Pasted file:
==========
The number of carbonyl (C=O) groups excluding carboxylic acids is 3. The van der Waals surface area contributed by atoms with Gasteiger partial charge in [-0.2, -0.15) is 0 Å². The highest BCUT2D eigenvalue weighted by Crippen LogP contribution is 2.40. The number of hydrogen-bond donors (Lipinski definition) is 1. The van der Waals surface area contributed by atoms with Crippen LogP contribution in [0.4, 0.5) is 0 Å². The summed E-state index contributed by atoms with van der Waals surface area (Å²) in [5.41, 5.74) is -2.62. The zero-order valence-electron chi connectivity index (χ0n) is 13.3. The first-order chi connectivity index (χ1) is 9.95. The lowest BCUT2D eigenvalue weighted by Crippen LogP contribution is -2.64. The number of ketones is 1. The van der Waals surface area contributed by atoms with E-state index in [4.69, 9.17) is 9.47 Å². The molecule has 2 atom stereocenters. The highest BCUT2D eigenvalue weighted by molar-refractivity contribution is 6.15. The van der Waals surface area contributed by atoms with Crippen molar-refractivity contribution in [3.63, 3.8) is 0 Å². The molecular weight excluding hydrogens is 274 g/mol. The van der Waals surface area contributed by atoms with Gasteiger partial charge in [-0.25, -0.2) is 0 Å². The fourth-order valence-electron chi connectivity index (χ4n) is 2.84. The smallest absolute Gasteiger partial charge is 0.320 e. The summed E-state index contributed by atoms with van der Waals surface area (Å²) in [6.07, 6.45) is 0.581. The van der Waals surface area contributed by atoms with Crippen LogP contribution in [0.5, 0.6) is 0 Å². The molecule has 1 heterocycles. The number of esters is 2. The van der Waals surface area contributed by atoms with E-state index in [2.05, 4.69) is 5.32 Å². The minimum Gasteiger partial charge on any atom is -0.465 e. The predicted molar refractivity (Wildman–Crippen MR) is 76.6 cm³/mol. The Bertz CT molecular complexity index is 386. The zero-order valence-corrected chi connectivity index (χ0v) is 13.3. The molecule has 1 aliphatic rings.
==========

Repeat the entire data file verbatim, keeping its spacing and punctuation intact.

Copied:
The number of carbonyl (C=O) groups excluding carboxylic acids is 3. The van der Waals surface area contributed by atoms with Gasteiger partial charge in [-0.2, -0.15) is 0 Å². The highest BCUT2D eigenvalue weighted by Crippen LogP contribution is 2.40. The number of hydrogen-bond donors (Lipinski definition) is 1. The van der Waals surface area contributed by atoms with Crippen LogP contribution in [0.4, 0.5) is 0 Å². The summed E-state index contributed by atoms with van der Waals surface area (Å²) in [5.41, 5.74) is -2.62. The zero-order valence-electron chi connectivity index (χ0n) is 13.3. The first-order chi connectivity index (χ1) is 9.95. The lowest BCUT2D eigenvalue weighted by Crippen LogP contribution is -2.64. The number of ketones is 1. The van der Waals surface area contributed by atoms with E-state index in [4.69, 9.17) is 9.47 Å². The molecule has 2 atom stereocenters. The highest BCUT2D eigenvalue weighted by molar-refractivity contribution is 6.15. The van der Waals surface area contributed by atoms with Crippen molar-refractivity contribution in [3.63, 3.8) is 0 Å². The molecular weight excluding hydrogens is 274 g/mol. The van der Waals surface area contributed by atoms with Gasteiger partial charge in [-0.25, -0.2) is 0 Å². The fourth-order valence-electron chi connectivity index (χ4n) is 2.84. The smallest absolute Gasteiger partial charge is 0.320 e. The summed E-state index contributed by atoms with van der Waals surface area (Å²) in [6.07, 6.45) is 0.581. The van der Waals surface area contributed by atoms with Crippen LogP contribution in [0.5, 0.6) is 0 Å². The molecule has 1 heterocycles. The number of esters is 2. The van der Waals surface area contributed by atoms with E-state index in [2.05, 4.69) is 5.32 Å². The minimum Gasteiger partial charge on any atom is -0.465 e. The predicted molar refractivity (Wildman–Crippen MR) is 76.6 cm³/mol. The Bertz CT molecular complexity index is 386. The zero-order valence-corrected chi connectivity index (χ0v) is 13.3. The molecule has 1 aliphatic rings.